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Prime Minister discusses plane crash in Indonesia.



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PRIME MINISTER

8 March 2007

TRANSCRIPT OF THE PRIME MINISTER THE HON JOHN HOWARD MP INTERVIEW WITH KARL STEFANOVIC AND SARAH MURDOCH,

TODAY SHOW, CHANNEL NINE

Subjects: Indonesian aircraft accident.

E&OE………………………………………………………………………………

STEFANOVIC:

First, to Prime Minister John Howard, Mr Howard good morning to you?

PRIME MINISTER:

Good morning Karl.

STEFANOVIC:

Prime Minister, can you update us on the latest in regards to the survivors?

PRIME MINISTER:

Well one of them has been taken to Perth, that's Cynthia Banham, and she will be treated there. There are, as all Australians know, remarkable burns facilities at the hospitals in Perth. And that is the best place for her to go. The businessman, Mr Tallboys, has gone to Singapore, and they are the two who have gone out of the country and the others are still in hospital, as I understand it, I think one of them is essentially not needing hospitalisation in Jakarta….in Yogyakarta. That is the latest situation concerning them. And I guess the only other piece of new information I can provide is that our embassy has been in touch with the office of the Indonesian President, and we have made an offer of additional medical assistance and the Indonesians have the indicated that they will be very ready to take that up if it is needed.

MURDOCH:

Now Prime Minister a devastating situation there, and five Australians are still missing, grave fears for them?

PRIME MINISTER:

Well yes, it’s one of these very difficult situations. They are unaccounted for. Obviously, as time goes by, the fears can only grow. I'm not in a position to confirm anything other that that. I know that there are widespread media reports this morning, both about their identities and also about the fact that they are missing, presumed dead. I can't confirm that, and it's not right of me to try and do so. But every effort is being made through scouring the hospitals. I spoke again to Mr Downer late last night. He had been to the hospitals. He had visited all of the people who were there, and had spoken to them, and he assured me that what was happening was that a meticulous check was being made of the hospitals in Yogyakarta to make absolutely certain that people who are now unaccounted for were not there, and so far I can't report anything other than what has been consistently reported in the news media that there are five people who are missing. And grave fears must be held for them.

STEFANOVIC:

Prime Minister, a specialised team we know has already left. You mentioned that there may be more medical supplies and people going over. Do you know when that might happen? Do you know how many people?

PRIME MINISTER:

Well there are two teams on the way from Australia, and one of them, of course, includes Dr Fiona Wood, the former Australian of the Year and burns specialist from Western Australia. And there are a lot of medical resources there and some went from

Darwin. At this stage, if more are needed, they will be sent. But I think it's fair to say that the response has been swift, and it's been very adequate and I was satisfied after talking to Mr Downer late last night that all the resources that were needed, both to help our people and also to help the Indonesians - I mean this is a common tragedy - and we are only too ready to ensure that Indonesian people who have been affected, been injured, been burnt, that they should receive, as far as possible, the same sort of treatment that is given to Australians.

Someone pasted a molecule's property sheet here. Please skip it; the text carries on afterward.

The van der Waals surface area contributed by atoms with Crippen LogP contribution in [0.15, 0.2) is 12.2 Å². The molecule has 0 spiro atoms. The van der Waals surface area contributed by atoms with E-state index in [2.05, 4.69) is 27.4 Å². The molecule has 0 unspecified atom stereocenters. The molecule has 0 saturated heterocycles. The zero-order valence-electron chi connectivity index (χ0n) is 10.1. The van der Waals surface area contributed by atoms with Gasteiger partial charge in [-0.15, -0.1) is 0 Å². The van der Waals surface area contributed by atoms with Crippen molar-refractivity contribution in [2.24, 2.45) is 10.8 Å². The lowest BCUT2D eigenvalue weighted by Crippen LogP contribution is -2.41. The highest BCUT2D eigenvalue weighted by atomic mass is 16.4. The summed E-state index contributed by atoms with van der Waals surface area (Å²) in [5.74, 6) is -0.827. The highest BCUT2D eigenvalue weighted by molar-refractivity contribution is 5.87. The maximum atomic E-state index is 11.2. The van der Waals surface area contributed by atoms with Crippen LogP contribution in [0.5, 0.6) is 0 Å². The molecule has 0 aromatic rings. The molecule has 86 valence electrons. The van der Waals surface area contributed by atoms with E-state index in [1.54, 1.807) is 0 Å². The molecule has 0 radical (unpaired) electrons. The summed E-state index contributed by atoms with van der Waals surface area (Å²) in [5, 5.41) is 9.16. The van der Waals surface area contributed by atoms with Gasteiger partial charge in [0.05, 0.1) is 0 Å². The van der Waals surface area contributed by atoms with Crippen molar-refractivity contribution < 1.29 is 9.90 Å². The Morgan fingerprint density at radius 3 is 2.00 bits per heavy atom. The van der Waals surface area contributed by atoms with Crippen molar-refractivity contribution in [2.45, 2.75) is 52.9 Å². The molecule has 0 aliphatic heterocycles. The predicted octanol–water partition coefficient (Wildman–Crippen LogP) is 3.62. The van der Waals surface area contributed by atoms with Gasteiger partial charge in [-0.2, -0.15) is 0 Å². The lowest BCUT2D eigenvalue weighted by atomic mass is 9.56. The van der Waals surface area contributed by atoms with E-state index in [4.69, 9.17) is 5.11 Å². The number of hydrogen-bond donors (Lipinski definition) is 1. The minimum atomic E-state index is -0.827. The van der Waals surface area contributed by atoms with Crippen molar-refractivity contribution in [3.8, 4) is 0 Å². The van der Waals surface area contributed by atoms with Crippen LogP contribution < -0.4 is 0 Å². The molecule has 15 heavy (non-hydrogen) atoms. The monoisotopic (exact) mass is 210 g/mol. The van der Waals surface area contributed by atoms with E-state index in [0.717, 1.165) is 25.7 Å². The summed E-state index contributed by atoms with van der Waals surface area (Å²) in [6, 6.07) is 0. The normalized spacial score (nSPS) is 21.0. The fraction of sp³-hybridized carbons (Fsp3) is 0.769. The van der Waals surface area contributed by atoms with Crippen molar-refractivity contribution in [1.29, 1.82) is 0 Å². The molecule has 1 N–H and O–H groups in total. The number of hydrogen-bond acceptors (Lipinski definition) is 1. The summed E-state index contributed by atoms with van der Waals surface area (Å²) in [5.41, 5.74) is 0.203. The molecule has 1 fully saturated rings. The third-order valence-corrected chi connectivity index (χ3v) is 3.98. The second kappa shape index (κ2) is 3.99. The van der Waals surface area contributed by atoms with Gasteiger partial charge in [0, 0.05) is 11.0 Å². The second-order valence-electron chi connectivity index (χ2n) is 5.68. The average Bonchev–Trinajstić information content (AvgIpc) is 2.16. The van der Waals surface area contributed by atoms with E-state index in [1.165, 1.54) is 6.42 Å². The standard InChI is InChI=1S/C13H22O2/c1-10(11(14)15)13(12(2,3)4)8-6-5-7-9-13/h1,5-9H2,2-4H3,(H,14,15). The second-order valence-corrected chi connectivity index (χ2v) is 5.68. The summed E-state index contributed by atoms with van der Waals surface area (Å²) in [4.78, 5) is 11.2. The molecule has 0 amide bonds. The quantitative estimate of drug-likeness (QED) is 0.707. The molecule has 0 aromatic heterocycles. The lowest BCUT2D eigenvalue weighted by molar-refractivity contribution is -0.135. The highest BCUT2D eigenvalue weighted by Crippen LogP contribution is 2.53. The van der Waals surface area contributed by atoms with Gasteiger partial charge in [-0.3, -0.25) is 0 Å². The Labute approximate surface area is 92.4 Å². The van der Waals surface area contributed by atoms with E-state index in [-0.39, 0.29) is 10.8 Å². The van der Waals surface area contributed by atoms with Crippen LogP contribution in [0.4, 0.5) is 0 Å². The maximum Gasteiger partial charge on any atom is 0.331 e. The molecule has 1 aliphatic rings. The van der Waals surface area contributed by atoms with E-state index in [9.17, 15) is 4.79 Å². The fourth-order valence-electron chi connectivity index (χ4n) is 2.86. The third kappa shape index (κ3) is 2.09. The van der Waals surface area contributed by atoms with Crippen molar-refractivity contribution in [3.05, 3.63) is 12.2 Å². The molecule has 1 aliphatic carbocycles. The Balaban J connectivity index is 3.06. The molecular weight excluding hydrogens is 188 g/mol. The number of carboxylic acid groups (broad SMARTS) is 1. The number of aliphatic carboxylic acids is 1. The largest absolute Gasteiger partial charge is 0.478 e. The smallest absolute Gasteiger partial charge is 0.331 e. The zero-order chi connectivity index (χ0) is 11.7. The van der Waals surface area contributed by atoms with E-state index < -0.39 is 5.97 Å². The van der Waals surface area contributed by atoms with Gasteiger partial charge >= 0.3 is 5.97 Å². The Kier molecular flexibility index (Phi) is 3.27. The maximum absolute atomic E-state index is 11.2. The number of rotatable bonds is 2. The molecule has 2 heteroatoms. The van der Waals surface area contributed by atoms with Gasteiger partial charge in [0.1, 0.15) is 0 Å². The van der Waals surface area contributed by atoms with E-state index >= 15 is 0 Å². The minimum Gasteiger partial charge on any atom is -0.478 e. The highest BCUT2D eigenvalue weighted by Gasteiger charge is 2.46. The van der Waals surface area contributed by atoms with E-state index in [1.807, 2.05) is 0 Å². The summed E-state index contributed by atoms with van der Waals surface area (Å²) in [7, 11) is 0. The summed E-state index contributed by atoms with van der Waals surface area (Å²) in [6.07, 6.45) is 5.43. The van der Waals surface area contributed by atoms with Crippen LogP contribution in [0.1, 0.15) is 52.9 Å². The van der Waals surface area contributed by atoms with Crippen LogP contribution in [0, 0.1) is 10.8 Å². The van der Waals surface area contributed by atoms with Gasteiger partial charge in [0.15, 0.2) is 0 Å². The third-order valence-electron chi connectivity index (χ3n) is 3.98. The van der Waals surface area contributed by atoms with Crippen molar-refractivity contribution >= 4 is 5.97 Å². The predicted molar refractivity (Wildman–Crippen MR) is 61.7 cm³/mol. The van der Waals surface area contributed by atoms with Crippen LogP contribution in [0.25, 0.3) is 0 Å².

MURDOCH:

Prime Minister the Australian Federal Police officers are flying in to Yogyakarta with the grim task of identifying bodies. I can't imagine how difficult this will be for them?

PRIME MINISTER:

Well that is very difficult. Very sadly our Federal Police have had a lot of experience in this. We had it in the wake of the first Bali attack where the task of victim identification was both gruesome and lengthy. And the same applied in the wake of the Asian tsunami. And we have offered that assistance, and it was very readily

accepted by the Indonesian authorities, and they could be there for some time. And they have, of course, the realisation that they could be dealing in relation to people that they know. But we just don't….we just at this stage don’t know and we'll just have to wait and see. But this will have an impact on our police. I know they're trained for it. I know they're used to it. But it is a reminder to all Australians who are prone, every so often, to forget it, just what difficult tasks police - both our police within Australia and our Federal Police both in Australia and elsewhere - the tasks that they're called upon to perform. And we need them at a time like this and it's important we remember it.

STEFANOVIC:

Absolutely. Also an impact, I would imagine, on you personally. We saw vision of you taking the call yesterday. Are you able to share with us your thoughts when that initial call came in?

PRIME MINISTER:

Well I had actually heard about the accident earlier. But the call that was…you're referring to is one that I took from Mr Downer who was in Jakarta. He was filling me in on a lot more detail. I always feel a sense of particular responsibility when something like this happens to people who are in the service of Australia - diplomats

and police and military personnel - they are doing our work in our name in another country. And I do feel a particular responsibility, and also for those who report and cover the news, because they are all part of our democratic network. But it's a terrible tragedy for their families and it's a period of intense anguish and anxiety for those close to people who are missing and for whom very grave fears are held.

STEFANOVIC:

Well Prime Minister, we appreciate your time on this difficult morning.

PRIME MINISTER:

Thank you.

[ends]